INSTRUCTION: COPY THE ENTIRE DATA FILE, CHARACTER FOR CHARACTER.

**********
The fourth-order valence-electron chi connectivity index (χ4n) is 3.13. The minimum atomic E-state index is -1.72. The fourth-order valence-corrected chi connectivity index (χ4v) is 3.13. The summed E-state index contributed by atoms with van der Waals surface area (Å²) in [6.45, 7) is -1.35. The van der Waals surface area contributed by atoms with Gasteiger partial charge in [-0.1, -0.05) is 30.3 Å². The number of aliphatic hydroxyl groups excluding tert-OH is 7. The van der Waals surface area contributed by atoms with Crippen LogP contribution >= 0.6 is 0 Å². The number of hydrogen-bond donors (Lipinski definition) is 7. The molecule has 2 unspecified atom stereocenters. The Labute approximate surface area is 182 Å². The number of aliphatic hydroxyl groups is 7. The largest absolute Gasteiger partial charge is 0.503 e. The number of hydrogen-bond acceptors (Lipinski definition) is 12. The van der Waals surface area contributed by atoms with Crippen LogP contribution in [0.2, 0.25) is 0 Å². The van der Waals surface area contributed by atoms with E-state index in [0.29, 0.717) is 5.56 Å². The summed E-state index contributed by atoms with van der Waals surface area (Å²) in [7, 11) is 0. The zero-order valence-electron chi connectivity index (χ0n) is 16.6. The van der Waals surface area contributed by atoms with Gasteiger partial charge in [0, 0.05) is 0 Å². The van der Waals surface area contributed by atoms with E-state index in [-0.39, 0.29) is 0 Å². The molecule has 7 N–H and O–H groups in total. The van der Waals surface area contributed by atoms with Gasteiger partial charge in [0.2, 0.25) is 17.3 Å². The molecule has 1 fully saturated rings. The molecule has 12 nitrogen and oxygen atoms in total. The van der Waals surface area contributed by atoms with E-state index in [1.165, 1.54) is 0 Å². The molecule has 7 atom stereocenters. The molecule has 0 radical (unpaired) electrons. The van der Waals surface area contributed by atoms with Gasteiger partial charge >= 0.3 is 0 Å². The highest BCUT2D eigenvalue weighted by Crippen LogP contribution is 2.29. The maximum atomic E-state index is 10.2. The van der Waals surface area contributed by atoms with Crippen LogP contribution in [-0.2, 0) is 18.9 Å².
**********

The fourth-order valence-electron chi connectivity index (χ4n) is 3.13. The minimum atomic E-state index is -1.72. The fourth-order valence-corrected chi connectivity index (χ4v) is 3.13. The summed E-state index contributed by atoms with van der Waals surface area (Å²) in [6.45, 7) is -1.35. The van der Waals surface area contributed by atoms with Gasteiger partial charge in [-0.1, -0.05) is 30.3 Å². The number of aliphatic hydroxyl groups excluding tert-OH is 7. The van der Waals surface area contributed by atoms with Crippen LogP contribution >= 0.6 is 0 Å². The number of hydrogen-bond donors (Lipinski definition) is 7. The molecule has 2 unspecified atom stereocenters. The Labute approximate surface area is 182 Å². The number of aliphatic hydroxyl groups is 7. The largest absolute Gasteiger partial charge is 0.503 e. The number of hydrogen-bond acceptors (Lipinski definition) is 12. The van der Waals surface area contributed by atoms with Crippen LogP contribution in [0.2, 0.25) is 0 Å². The van der Waals surface area contributed by atoms with E-state index in [0.29, 0.717) is 5.56 Å². The summed E-state index contributed by atoms with van der Waals surface area (Å²) in [7, 11) is 0. The zero-order valence-electron chi connectivity index (χ0n) is 16.6. The van der Waals surface area contributed by atoms with Gasteiger partial charge in [0, 0.05) is 0 Å². The van der Waals surface area contributed by atoms with E-state index in [-0.39, 0.29) is 0 Å². The molecule has 7 N–H and O–H groups in total. The van der Waals surface area contributed by atoms with Gasteiger partial charge in [0.2, 0.25) is 17.3 Å². The molecule has 1 fully saturated rings. The molecule has 12 nitrogen and oxygen atoms in total. The van der Waals surface area contributed by atoms with E-state index in [1.165, 1.54) is 0 Å². The molecule has 7 atom stereocenters. The molecule has 0 radical (unpaired) electrons. The van der Waals surface area contributed by atoms with Gasteiger partial charge >= 0.3 is 0 Å². The highest BCUT2D eigenvalue weighted by Crippen LogP contribution is 2.29. The maximum atomic E-state index is 10.2. The van der Waals surface area contributed by atoms with Crippen LogP contribution in [-0.2, 0) is 18.9 Å².